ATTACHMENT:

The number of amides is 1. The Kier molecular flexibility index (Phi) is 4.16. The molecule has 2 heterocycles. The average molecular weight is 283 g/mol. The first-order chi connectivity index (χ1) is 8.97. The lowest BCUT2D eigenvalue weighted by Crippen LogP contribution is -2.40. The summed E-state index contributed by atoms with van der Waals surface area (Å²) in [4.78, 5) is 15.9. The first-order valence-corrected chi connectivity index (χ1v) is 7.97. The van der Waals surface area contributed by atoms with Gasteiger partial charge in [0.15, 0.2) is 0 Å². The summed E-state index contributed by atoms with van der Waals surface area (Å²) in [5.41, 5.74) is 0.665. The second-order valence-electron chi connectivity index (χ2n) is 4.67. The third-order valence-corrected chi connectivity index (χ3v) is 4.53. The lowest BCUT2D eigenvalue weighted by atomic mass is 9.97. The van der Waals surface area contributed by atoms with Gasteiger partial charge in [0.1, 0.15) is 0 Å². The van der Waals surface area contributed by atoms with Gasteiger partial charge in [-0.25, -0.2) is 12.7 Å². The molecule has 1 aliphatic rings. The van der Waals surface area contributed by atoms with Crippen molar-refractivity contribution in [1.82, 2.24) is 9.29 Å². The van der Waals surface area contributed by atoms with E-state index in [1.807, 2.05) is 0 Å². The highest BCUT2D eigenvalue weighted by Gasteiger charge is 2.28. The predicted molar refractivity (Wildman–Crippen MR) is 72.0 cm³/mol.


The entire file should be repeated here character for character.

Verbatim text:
The number of amides is 1. The Kier molecular flexibility index (Phi) is 4.16. The molecule has 2 heterocycles. The average molecular weight is 283 g/mol. The first-order chi connectivity index (χ1) is 8.97. The lowest BCUT2D eigenvalue weighted by Crippen LogP contribution is -2.40. The summed E-state index contributed by atoms with van der Waals surface area (Å²) in [4.78, 5) is 15.9. The first-order valence-corrected chi connectivity index (χ1v) is 7.97. The van der Waals surface area contributed by atoms with Gasteiger partial charge in [0.15, 0.2) is 0 Å². The summed E-state index contributed by atoms with van der Waals surface area (Å²) in [5.41, 5.74) is 0.665. The second-order valence-electron chi connectivity index (χ2n) is 4.67. The third-order valence-corrected chi connectivity index (χ3v) is 4.53. The lowest BCUT2D eigenvalue weighted by atomic mass is 9.97. The van der Waals surface area contributed by atoms with Gasteiger partial charge in [0.1, 0.15) is 0 Å². The van der Waals surface area contributed by atoms with Gasteiger partial charge in [-0.25, -0.2) is 12.7 Å². The molecule has 1 aliphatic rings. The van der Waals surface area contributed by atoms with Crippen molar-refractivity contribution in [1.82, 2.24) is 9.29 Å². The van der Waals surface area contributed by atoms with E-state index in [1.807, 2.05) is 0 Å². The highest BCUT2D eigenvalue weighted by Gasteiger charge is 2.28. The predicted molar refractivity (Wildman–Crippen MR) is 72.0 cm³/mol.